In recent years, the issue of euthanasia, or Medical Assistance in Dying (MAiD), in Canada has come under intense scrutiny. Journalist Alexander Raikin, a notable voice in the field, made a startling prediction in September 2022. His assertion that MAiD would soon become a leading cause of death in Canada has now been validated by the release of the “Fourth Annual Report on Medical Assistance in Dying in Canada 2022.” The numbers revealed in this report are indeed staggering, raising significant concerns. This article delves into the key findings from the report, highlighting the exponential growth of assisted suicide in Canada and its impact on the nation’s healthcare system.
The Sobering Statistics
The 2022 report disclosed that over 13,200 Canadians chose assisted suicide as an option, marking a 31.2 percent increase from the previous year. This brings the total number of deaths by lethal injection in Canada since 2016 to a troubling 44,958. These alarming statistics unfold against the backdrop of a healthcare crisis, where comprehensive psychiatric services, suicide prevention, and palliative care remain woefully inadequate. The stories of despair and desperation emerging from around the world emphasize that many Canadians resort to state-sanctioned and state-funded suicide due to a perceived lack of alternatives.
In far too many cases, MAiD is the only recourse available to those who seek it.
The Dismal Data
The report is filled with data that should set off alarm bells. All provinces, except Manitoba and Yukon, continue to witness a steady year-over-year growth in assisted suicides in 2022. Males accounted for 51.4 percent of the death count, with females making up the remaining 48.6 percent. The average age of individuals who chose MAiD was 77. While cancer remains the most frequently cited medical condition among those requesting assisted suicide, “other conditions” (14.9 percent) and “neurological conditions” (12.6 percent) also play a significant role. Disturbingly, at least 463 individuals who opted for assisted suicide did not have a “reasonably foreseeable death” in the near future, a significant increase from the previous year’s 223 cases. It’s essential to note that these are only officially recorded cases.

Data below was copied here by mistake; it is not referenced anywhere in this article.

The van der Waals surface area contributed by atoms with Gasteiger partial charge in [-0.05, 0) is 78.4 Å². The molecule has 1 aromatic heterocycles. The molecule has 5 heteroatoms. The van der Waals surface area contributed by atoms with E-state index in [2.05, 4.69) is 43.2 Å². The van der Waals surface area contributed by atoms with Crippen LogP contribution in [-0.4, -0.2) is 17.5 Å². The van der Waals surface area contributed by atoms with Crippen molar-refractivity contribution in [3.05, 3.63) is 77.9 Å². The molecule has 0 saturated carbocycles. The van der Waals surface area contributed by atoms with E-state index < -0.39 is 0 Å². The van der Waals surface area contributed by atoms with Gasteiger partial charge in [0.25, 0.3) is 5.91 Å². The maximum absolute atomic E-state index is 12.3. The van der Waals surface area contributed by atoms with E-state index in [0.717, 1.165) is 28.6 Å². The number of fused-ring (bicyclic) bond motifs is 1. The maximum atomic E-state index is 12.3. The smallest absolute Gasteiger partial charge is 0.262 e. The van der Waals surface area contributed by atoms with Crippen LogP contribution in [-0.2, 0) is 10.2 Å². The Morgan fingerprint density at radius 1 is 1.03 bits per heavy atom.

Underscoring the Tragic Trends
Of those individuals without a foreseeable death, most were afflicted with “neurological conditions” (50 percent) or “other conditions” (37.1 percent). The report reveals that “the loss of the ability to engage in meaningful activities” was the most commonly cited source of suffering for those requesting MAiD, standing at 86.3 percent. This suffering pattern has persisted consistently over the past four years, reflecting the ongoing nature of distress that leads individuals to seek assisted suicide.
The Role of Medical Professionals
The growing number of Canadians requesting assisted suicide has also resulted in more medical professionals becoming involved. In 2022, a total of 1,837 practitioners administered lethal injections, marking a 19.1 percent increase from the previous year’s 1,542. Of these practitioners, 95 percent were doctors, and the remaining five percent were nurses. Notably, 39.5 percent of assisted suicides occurred in private homes. The report points out that the number of requests is surging, with very few being declined:
In 2022, there were 16,104 written requests for MAiD, a 26.5 percent increase from 2021. Requests have grown steadily by an average of 28.2 percent each year between 2020 and 2022. The majority of written requests (81.4 percent) in 2022 resulted in the administration of MAiD.
Despite the alarming numbers, which are likely to escalate further if assisted suicide for mental illness, addiction, and other afflictions is approved in the future, Canada’s Health Minister, Mark Holland, expressed his pride in presenting the report. It remains unclear what specifically he takes pride in. Canada currently holds the dubious distinction of having one of the world’s most aggressive euthanasia regimes, and unless there is a change in government policy before March, this concerning trend is only expected to worsen.
The 2022 report on Medical Assistance in Dying in Canada has revealed a distressing reality. Assisted suicide is on the rise, with numbers that should concern us all. As we grapple with the consequences of this trend, it’s crucial to address the complex ethical and healthcare issues that it raises.